Panetta heads to Asia, as Obama administration makes strategic ‘pivot’


Secretary of Defense Leon Panetta speaks to the media during a briefing aboard his airplane in flight over the Pacific Ocean en route from Honolulu to Perth, Australia, Monday, Nov. 12, 2012. (SAUL LOEB/AP)
November 12, 2012

Just days after winning a second term, the Obama administration is intensifying its focus on Asia, with the Pentagon chief, secretary of state and the president himself making visits to the region to underline the White House’s foreign policy priorities for the next four years.

Despite the ongoing war in Afghanistan and unresolved flash points in the Middle East and North Africa, President Obama and his senior national security team are pushing ahead with the strategic “pivot” to the ­Asia-Pacific region that they announced at the start of the year.

The second-term effort got underway Monday as Defense Secretary Leon E. Panetta traveled to Perth, Australia, for two days of talks with the country’s leaders. Joining those talks will be Secretary of State Hillary Rodham Clinton; Gen. Martin Dempsey, the chairman of the Joint Chiefs of Staff; and Adm. Samuel J. Locklear III, the commander of U.S. forces in the Pacific. 

From there, Panetta and Clinton will hopscotch across the region separately, stopping in Cambodia and Thailand a few days apart. 

Panetta’s trip is his third to Asia since June. During that time, he has also visited China, Japan, New Zealand, Singapore, India and Vietnam. His frequent Asian tours are a marked shift for the Pentagon, where his predecessors, Robert M. Gates and Donald H. Rumsfeld, were preoccupied by travel to the war zones in Iraq and Afghanistan.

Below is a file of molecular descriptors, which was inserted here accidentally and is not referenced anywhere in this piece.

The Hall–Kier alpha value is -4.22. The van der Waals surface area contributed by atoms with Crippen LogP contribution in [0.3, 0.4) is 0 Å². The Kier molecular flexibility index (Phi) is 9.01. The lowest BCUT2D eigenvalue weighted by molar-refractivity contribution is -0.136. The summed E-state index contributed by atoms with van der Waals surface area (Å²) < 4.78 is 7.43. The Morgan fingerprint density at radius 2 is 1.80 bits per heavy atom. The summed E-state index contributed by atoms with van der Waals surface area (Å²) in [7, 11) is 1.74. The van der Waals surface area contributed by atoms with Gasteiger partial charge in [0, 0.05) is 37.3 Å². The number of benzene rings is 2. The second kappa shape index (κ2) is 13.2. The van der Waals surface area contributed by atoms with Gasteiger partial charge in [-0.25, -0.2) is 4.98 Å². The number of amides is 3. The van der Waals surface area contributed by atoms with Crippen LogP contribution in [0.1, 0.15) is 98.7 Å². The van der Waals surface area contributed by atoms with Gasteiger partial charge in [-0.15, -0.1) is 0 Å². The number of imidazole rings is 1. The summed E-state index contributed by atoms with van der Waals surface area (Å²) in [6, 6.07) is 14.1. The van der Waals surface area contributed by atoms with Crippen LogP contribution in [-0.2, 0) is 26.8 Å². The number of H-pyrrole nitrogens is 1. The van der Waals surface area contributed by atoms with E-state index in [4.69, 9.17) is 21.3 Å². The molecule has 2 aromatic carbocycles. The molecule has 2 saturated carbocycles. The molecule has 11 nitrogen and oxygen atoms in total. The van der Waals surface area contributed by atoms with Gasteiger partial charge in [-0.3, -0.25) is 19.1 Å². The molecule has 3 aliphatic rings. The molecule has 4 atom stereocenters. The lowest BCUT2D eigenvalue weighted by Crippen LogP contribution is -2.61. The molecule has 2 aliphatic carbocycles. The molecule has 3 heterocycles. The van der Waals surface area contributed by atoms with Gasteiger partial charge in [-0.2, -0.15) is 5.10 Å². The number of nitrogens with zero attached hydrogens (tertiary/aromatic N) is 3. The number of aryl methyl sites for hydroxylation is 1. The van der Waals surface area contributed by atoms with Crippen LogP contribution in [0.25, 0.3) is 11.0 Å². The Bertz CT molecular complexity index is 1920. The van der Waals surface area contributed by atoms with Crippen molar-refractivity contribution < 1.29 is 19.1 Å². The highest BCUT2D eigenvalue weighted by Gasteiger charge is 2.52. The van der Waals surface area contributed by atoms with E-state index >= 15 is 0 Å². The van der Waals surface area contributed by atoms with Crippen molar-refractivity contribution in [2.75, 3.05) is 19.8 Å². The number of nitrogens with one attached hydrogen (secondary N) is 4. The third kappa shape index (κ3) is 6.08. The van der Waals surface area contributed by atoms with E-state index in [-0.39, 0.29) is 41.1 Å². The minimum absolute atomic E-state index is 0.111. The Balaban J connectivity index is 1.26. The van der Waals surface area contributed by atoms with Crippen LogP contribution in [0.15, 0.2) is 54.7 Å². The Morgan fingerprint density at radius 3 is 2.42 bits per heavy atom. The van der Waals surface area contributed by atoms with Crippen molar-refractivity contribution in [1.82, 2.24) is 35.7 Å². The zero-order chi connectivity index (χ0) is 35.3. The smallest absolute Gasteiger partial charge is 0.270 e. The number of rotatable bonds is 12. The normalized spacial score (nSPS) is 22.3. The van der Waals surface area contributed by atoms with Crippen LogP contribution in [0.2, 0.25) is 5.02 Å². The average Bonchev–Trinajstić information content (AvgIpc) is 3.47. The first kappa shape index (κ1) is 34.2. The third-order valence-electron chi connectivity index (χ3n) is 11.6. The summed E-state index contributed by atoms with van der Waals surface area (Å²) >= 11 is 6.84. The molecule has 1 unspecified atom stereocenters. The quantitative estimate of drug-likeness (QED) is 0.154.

“We’re going to continue to invest in the region,” Panetta said of Asia. “It’s going to take a lot of work and a lot of focus.”

Obama’s trip will begin Saturday and will include Thailand and Cambodia. He’ll also make a historic stop in Burma, the first U.S. president to do so, in recognition of that country’s efforts to end decades of repressive military rule. 

The presence of Air Force One and other official jets with “United States of America” emblazoned on the sides is part of Obama’s bet that America’s long-term economic and security interests are anchored in the Pacific Rim and Indian Ocean.

The rush of U.S. diplomacy is also a response to China’s growing economic and military influence. Obama administration officials say they are not trying to contain China, but virtually every diplomatic or security pact that they sign with other Asian countries is drawn up with Beijing in mind. 

Pentagon officials said the focus on Asia will continue. “This administration has made the commitment to do this level of engagement for the foreseeable future,” a senior official said, speaking on the condition of anonymity under ground rules set by the Pentagon. 

En route to Australia, Panetta commented on a variety of subjects, including Afghanistan. The administration has said it will cease combat operations by the end of 2014, but it is still refining its timeline for withdrawing the remaining 68,000 U.S. troops there. The administration is also debating how many trainers, Special Operations forces and military assets it will keep in the country after that to support Afghanistan’s army and police.

Craig Whitlock covers the Pentagon and national security. He has reported for The Washington Post since 1998.
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